Olive Oil Conspiracy — Not All Oils Created Equally

Celebrity chefs like Rachael Ray have made olive oil all the rage. For the record, Rachael's own version of EVOO is 100% legit.

Most consumers are aware that olive oil is a healthier alternative to stand-bys like vegetable oil.  However, the touted benefits are often used by companies that produce it to capitalize on unsuspecting shoppers.  The olive oil business is now a $720 million industry, but you need to know that what you have in your cabinet may be far from the real thing.  The reality is that you get what you pay for in this case.  True extra virgin olive oil is very healthy; it is also very costly to produce.  Manufacturers lure unwary customers in with labeling tactics that make them think they are getting the real thing when it is really a much lower grade, chemically processed version.  These versions are like a watered-down version of true extra virgin olive oil that provide much less of the health benefits that this incredible natural substance is known for.

First of all, you have to pay attention to the terminology.  The only real contender here is “Extra Virgin Olive Oil,” or “EVOO” as made famous by celebrity chef Rachael Ray.  Any other representation means that it is not the real thing.  However, manufacturers employ a wide variety of deceptive practices to try to make you think that they are.  This entices you to buy the cheaper product, thinking you are getting the real thing, when in reality you are getting something totally different that actually has a higher profit margin for companies than extra virgin olive oil itself.  These lesser versions are beefed up with chemicals.  They even add flavoring to make it taste like the real thing, even though it isn’t.  And while the product may suffice taste and function-wise, when you get down to the heart of the matter, pardon the pun, the heart benefits associated with true extra virgin olive oil are just simply not there.  Manufacturers throw in fancy claims like “Made in Italy” or “Cold-pressed” to make the customer think that the product is more than it is.  These terms are virtually meaningless if you don’t see the EVOO clearly on the label.  However, even olive oil bottles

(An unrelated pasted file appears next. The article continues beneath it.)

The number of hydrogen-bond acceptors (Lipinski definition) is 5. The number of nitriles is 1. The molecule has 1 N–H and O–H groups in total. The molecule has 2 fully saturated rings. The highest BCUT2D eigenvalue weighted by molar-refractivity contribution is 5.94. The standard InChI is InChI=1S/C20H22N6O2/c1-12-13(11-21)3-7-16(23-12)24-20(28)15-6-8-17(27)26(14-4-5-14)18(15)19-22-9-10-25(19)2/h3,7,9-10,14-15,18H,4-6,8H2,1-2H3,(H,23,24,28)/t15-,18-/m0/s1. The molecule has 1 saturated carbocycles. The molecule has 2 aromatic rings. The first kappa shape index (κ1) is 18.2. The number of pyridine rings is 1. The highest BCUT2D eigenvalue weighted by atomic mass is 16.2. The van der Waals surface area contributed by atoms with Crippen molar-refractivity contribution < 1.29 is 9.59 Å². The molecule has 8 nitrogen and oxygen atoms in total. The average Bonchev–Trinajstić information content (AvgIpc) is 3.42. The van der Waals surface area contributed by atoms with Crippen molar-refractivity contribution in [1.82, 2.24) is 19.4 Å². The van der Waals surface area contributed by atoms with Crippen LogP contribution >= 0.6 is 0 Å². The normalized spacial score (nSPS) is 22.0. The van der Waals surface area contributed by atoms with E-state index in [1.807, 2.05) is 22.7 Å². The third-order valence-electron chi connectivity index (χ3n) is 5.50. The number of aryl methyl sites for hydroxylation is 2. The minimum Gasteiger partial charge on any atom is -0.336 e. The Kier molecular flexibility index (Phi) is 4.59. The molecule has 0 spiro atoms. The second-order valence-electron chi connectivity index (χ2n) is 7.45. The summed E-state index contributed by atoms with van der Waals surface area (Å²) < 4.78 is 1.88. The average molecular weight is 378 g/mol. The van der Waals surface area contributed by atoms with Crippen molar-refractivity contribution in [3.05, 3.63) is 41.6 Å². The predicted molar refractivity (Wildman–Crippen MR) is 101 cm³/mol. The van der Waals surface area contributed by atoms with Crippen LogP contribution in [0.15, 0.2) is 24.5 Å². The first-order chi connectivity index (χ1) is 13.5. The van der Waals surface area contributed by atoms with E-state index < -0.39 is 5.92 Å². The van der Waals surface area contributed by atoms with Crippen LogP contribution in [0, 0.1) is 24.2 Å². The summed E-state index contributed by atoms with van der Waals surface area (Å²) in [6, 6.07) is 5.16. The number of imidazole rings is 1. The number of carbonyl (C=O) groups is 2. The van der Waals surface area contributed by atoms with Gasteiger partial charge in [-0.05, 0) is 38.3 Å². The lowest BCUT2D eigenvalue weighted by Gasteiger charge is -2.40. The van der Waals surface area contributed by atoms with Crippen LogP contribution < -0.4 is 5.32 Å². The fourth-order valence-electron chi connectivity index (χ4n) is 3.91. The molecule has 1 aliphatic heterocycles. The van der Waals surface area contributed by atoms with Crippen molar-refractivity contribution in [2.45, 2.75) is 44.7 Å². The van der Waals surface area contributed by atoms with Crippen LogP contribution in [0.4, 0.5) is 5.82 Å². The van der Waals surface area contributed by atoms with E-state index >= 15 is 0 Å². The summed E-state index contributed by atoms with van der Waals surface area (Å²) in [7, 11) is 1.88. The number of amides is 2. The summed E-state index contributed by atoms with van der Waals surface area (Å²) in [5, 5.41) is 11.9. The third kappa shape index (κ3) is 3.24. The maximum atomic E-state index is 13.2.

Don't let the bottle fool you. Not all olive oils are created equal.

that proclaim it as being extra virgin can be false.

Generic brands are the biggest enemy.  There are many products where a generic brand is just as good as the original, but this is not one of them.  Generic brands do not monitor the manufacturing process very closely, and while the Food and Drug Administration does require a marginal level of testing before a product can receive the “Extra Virgin” branding, they don’t catch everything.  Read the labels and make sure you are spending your hard-earned money for the real thing.  Your health may very well depend on it.

2 thoughts on “Olive Oil Conspiracy — Not All Oils Created Equally”

  1. There’s a new organic extra virgin olive oil out there that’s called Frank. If you’re worried about what you’re getting when you buy EVOO, check out Frank’s website at http://www.frankorganics.com, you can see every step of the growing and production process, watch interviews with farmers and find out–and see–pretty much anything you’d want to know about the way it’s grown and pressed. This is the sort of stuff you don’t get from the private label brands.

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